In reference to the economy I invented the phrase “Priming the pump” 3 days before Donald Trump so he must have been copying me.

Excellent! Excellent suggestion.
Best answer yet imo.
virtually yours
Virtually Yours

Excellent also. um, how you make "sure the Internet Archive spiders it?
virtually yours
Virtually Yours

Excellent, but, how would one know if the witty quote is insanely memorable and quotable? Maybe a specific site or page in a forum where one could put quotes and get feedback? hmm
virtually yours
Virtually Yours

Well, then. Put it on a t-shirt.

Here’s the page that show fees for trademarking.

How many do you think you’ll sell? This page shows a cost of about $3.00 each in bulk. Then you’ll have to consider the cost of setting up a store, processing payments, and shipping. You might try to contact established vendors to see if they’ll take them, but they can usually think of their own sayings.

BTW, you have done a thorough search on the Internet and in various databases to ensure that nobody thought of this before you. Haven’t you?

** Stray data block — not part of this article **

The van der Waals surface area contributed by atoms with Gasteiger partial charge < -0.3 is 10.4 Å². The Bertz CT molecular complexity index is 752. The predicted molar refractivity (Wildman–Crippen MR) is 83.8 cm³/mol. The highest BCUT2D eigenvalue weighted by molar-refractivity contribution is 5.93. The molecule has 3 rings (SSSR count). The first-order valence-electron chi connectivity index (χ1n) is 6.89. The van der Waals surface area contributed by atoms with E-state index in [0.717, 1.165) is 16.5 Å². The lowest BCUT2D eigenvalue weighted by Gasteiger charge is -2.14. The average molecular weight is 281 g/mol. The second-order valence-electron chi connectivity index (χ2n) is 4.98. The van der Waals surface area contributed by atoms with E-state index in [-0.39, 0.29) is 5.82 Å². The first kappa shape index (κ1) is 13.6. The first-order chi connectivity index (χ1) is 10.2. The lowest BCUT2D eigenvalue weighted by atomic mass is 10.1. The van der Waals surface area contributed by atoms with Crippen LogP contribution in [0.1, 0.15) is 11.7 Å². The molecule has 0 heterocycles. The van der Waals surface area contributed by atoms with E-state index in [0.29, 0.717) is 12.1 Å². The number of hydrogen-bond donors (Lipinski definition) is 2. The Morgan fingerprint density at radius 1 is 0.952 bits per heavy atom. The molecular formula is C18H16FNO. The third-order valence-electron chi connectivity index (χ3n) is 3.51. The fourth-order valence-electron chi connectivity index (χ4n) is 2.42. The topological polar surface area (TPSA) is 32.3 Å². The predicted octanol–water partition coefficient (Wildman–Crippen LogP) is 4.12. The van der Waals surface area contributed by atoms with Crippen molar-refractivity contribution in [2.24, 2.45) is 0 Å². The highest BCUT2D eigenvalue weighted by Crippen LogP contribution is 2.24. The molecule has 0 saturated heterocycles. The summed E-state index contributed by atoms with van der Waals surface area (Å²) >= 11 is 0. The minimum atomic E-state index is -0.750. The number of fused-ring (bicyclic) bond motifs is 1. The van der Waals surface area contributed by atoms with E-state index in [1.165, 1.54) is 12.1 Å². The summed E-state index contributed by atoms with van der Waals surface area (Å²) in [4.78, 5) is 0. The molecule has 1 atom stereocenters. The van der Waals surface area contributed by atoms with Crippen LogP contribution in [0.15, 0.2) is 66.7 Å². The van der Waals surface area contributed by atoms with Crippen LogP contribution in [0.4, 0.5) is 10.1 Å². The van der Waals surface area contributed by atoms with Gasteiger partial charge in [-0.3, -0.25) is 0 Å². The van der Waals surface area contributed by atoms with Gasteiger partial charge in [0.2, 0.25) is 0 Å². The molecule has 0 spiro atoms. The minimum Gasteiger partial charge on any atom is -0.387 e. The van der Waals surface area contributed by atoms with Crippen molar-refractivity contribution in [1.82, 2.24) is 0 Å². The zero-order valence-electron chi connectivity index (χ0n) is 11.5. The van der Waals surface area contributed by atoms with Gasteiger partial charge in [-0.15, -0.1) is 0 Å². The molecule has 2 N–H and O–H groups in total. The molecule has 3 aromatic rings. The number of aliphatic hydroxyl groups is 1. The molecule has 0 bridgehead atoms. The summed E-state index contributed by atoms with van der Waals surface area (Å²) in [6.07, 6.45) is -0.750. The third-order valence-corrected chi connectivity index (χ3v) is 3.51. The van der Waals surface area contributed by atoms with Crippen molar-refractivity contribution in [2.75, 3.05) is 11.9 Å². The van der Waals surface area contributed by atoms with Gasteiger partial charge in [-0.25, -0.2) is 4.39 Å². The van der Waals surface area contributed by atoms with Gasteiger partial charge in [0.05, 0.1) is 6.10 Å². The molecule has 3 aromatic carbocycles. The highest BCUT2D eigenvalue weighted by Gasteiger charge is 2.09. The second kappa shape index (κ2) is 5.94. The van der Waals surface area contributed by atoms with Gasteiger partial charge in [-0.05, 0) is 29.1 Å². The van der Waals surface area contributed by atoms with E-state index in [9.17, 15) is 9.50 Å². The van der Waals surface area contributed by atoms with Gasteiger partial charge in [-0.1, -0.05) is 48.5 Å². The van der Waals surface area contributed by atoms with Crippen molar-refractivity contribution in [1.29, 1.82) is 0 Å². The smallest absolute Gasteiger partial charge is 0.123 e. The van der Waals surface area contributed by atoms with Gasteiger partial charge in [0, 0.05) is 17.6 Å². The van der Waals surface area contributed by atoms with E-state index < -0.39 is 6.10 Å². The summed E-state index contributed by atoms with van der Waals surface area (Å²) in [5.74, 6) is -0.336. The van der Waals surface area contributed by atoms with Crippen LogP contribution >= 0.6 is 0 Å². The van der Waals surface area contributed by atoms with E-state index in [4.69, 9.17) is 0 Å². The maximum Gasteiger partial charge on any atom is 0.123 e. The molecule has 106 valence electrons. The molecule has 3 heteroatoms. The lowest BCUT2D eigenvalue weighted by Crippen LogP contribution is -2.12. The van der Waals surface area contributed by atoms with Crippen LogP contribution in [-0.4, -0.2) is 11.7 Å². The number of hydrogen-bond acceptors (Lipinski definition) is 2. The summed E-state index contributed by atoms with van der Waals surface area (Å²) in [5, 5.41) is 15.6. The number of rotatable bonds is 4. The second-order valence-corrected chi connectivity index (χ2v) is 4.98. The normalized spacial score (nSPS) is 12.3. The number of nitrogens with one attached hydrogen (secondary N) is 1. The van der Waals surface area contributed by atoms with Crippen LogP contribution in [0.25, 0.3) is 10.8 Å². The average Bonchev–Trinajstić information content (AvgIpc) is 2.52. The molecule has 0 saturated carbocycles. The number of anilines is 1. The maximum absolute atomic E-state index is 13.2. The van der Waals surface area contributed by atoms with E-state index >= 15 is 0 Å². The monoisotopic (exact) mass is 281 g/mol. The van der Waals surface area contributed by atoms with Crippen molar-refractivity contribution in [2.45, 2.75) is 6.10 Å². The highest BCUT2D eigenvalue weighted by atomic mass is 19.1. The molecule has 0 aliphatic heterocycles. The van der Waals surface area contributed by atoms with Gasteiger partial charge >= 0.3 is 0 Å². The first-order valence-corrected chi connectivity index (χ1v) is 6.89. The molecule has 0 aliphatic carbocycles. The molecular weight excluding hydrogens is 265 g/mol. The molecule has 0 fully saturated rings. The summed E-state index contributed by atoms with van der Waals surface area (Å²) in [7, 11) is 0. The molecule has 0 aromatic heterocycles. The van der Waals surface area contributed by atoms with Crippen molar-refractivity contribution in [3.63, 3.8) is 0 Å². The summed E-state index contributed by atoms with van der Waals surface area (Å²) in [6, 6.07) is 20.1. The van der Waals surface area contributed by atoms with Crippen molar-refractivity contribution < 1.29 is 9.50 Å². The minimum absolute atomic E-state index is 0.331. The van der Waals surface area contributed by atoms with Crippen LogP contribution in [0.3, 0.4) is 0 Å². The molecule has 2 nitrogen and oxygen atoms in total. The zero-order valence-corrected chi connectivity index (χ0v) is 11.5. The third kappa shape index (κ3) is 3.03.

Why does the Internet Archive need to get involved? It is copyright anywhere on any site the instant it is posted. That’s why I suggested posting it here on the Dope.

Registration is separate and offers more protection. But that’s irrelevant. As everyone has said from the beginning, you can’t register a short phrase and have it enforced. You can register the copyright of the “expression” (the legal term) of a whole page or website, but everyone has free use to quote the short phrase within. They just can’t copy the entire page and pass it off as their work. And taking someone to court for passing off a phrase or quote as their own is insanity. The costs are stupendous. Even the largest companies try to never take a copyright infringement case to court except for the largest issues. That’s assuming registration. Without registration, a court case can only get you “actual damages.” In most cases legal actual damages are near zero.